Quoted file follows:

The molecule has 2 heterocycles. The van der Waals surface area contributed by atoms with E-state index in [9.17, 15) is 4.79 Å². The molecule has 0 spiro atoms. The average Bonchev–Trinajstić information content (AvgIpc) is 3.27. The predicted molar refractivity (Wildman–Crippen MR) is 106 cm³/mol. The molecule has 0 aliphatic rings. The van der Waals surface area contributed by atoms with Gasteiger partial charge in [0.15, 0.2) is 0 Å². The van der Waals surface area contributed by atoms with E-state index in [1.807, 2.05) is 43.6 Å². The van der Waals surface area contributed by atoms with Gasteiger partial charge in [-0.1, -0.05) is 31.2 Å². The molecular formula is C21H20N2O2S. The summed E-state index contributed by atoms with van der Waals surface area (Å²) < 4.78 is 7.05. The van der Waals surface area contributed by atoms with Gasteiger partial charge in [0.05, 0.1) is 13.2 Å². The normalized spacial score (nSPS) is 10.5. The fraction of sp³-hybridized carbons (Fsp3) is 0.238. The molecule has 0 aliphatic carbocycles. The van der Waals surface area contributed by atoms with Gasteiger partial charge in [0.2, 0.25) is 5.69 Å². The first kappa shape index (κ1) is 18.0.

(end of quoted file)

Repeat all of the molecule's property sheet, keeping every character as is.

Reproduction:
The molecule has 2 heterocycles. The van der Waals surface area contributed by atoms with E-state index in [9.17, 15) is 4.79 Å². The molecule has 0 spiro atoms. The average Bonchev–Trinajstić information content (AvgIpc) is 3.27. The predicted molar refractivity (Wildman–Crippen MR) is 106 cm³/mol. The molecule has 0 aliphatic rings. The van der Waals surface area contributed by atoms with Gasteiger partial charge in [0.15, 0.2) is 0 Å². The van der Waals surface area contributed by atoms with E-state index in [1.807, 2.05) is 43.6 Å². The van der Waals surface area contributed by atoms with Gasteiger partial charge in [-0.1, -0.05) is 31.2 Å². The molecular formula is C21H20N2O2S. The summed E-state index contributed by atoms with van der Waals surface area (Å²) < 4.78 is 7.05. The van der Waals surface area contributed by atoms with Gasteiger partial charge in [0.05, 0.1) is 13.2 Å². The normalized spacial score (nSPS) is 10.5. The fraction of sp³-hybridized carbons (Fsp3) is 0.238. The molecule has 0 aliphatic carbocycles. The van der Waals surface area contributed by atoms with Gasteiger partial charge in [0.2, 0.25) is 5.69 Å². The first kappa shape index (κ1) is 18.0.